46. Dr. Kessler’s assumption that a medical diagnosis of temporal lobe epilepsy necessarily excludes a psychological diagnosis of pseudoseizures appears to conflict with that of another of Claimant’s experts, Dr. Whitlock. As noted above, Dr. Whitlock, a neurologist, had speculated that Claimant’s condition might be due either to temporal lobe epilepsy alone or in conjunction with pseudoseizures. In fact, according to a medical journal article appended to Dr. Drukteinis’ 2003 report, up to 10% of patients with epilepsy may develop pseudoseizures as well.
47. Despite his inability to make a definitive diagnosis, Dr. Kessler believed that Claimant’s condition was causally related to her February 1999 fall. In his opinion, Claimant’s post-injury psychological functioning was considerably decreased, and whether that resulted from a physical injury or a psychological one in either event it stemmed from the accident rather than from any alternative cause.
48. At Defendant’s referral, in September 2007 Nancy Hebben, Ph.D., a neuropsychologist, evaluated Claimant’s cognitive function. Dr. Hebben’s test results were similar to those Dr. Peyser had reported eight years earlier, just a few months after Claimant’s accident. Specifically, Dr. Hebben found no change in Claimant’s intellectual functioning from Dr. Peyser’s earlier testing and no objective evidence of any cognitive or neuropsychological impairment.
49. The results of Dr. Hebben’s psychological testing also lent support to Dr. Drukteinis’ findings. Claimant’s personality profile showed her to be suggestible, prone to developing physical symptoms when faced with psychological stress and lacking psychological insight. Dr. Hebben concurred both with Dr. Drukteinis’ diagnosis of conversion disorder and with his conclusion that it had been neither caused nor aggravated by the February 1999 fall.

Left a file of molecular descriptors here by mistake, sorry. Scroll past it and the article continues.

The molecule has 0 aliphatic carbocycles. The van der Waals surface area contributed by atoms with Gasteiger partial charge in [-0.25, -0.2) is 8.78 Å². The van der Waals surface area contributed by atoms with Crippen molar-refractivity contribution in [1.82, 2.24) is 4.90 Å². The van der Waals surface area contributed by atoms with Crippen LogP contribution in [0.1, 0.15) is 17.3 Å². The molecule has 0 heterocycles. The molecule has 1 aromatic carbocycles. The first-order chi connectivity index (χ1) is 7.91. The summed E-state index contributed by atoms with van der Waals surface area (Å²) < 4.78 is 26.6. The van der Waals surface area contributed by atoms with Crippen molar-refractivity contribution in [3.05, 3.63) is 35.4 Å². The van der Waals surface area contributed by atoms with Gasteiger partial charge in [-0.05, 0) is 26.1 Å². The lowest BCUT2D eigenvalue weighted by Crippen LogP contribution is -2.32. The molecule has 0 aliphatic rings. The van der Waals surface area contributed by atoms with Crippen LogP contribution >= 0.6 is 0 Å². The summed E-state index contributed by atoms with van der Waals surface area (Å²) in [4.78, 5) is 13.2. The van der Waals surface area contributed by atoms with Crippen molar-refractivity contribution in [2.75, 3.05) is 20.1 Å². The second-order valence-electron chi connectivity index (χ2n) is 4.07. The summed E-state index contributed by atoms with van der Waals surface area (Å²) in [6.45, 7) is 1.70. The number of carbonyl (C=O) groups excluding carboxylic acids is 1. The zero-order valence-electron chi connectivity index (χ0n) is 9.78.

50. In rejecting a diagnosis of temporal lobe epilepsy Dr. Hebben took specific issue with the means by which Drs. Crose and Matthew had done so in Claimant’s case. In her view, to make the diagnosis solely on the basis of the patient having endorsed symptoms that are thought to be characteristic of epilepsy, without objective evidence such as positive EEG results as well, is an outdated methodology. It fails to account for the fact that many of those symptoms are equally characteristic of conversion disorder.
51. At Defendant’s request, in December 2007 Claimant underwent an independent medical evaluation with Dr. Levy, a neurologist. Dr. Levy concluded, “to a very high degree of medical certainty,” that Claimant did not have temporal lobe epilepsy, but rather that her condition most likely was psychogenic in origin. In addition to citing the same factors upon which Drs. Kenosh, Drukteinis and Hebben had relied, Dr. Levy also noted that Claimant’s seizures were poorly controlled despite multiple anticonvulsant medications, an indication that they were not physically caused. As at least some of these medications have anti-depressant and other psychotropic effects, the fact that Claimant “felt better” while taking them probably represented either a positive response to their mood altering qualities and/or a placebo effect, but in either event did not lend any support to a physical diagnosis, in Dr. Levy’s opinion. In this respect his conclusion contrasts sharply with that of Dr. Matthew. Dr. Matthew testified that the fact that Claimant reported a return of her symptoms whenever she discontinued her anticonvulsant medications strengthened his belief that temporal lobe epilepsy was the appropriate diagnosis.
Claimant’s Work Capacity
52. As noted above, Claimant has not worked since May 2000, when Defendant advised her that it would not accept her back at work until she had been seizure-free for at least six months. Subsequently, in November 2000 Claimant was found not entitled to vocational rehabilitation services, on the grounds that she had sufficient skills, education and job experience to obtain suitable employment.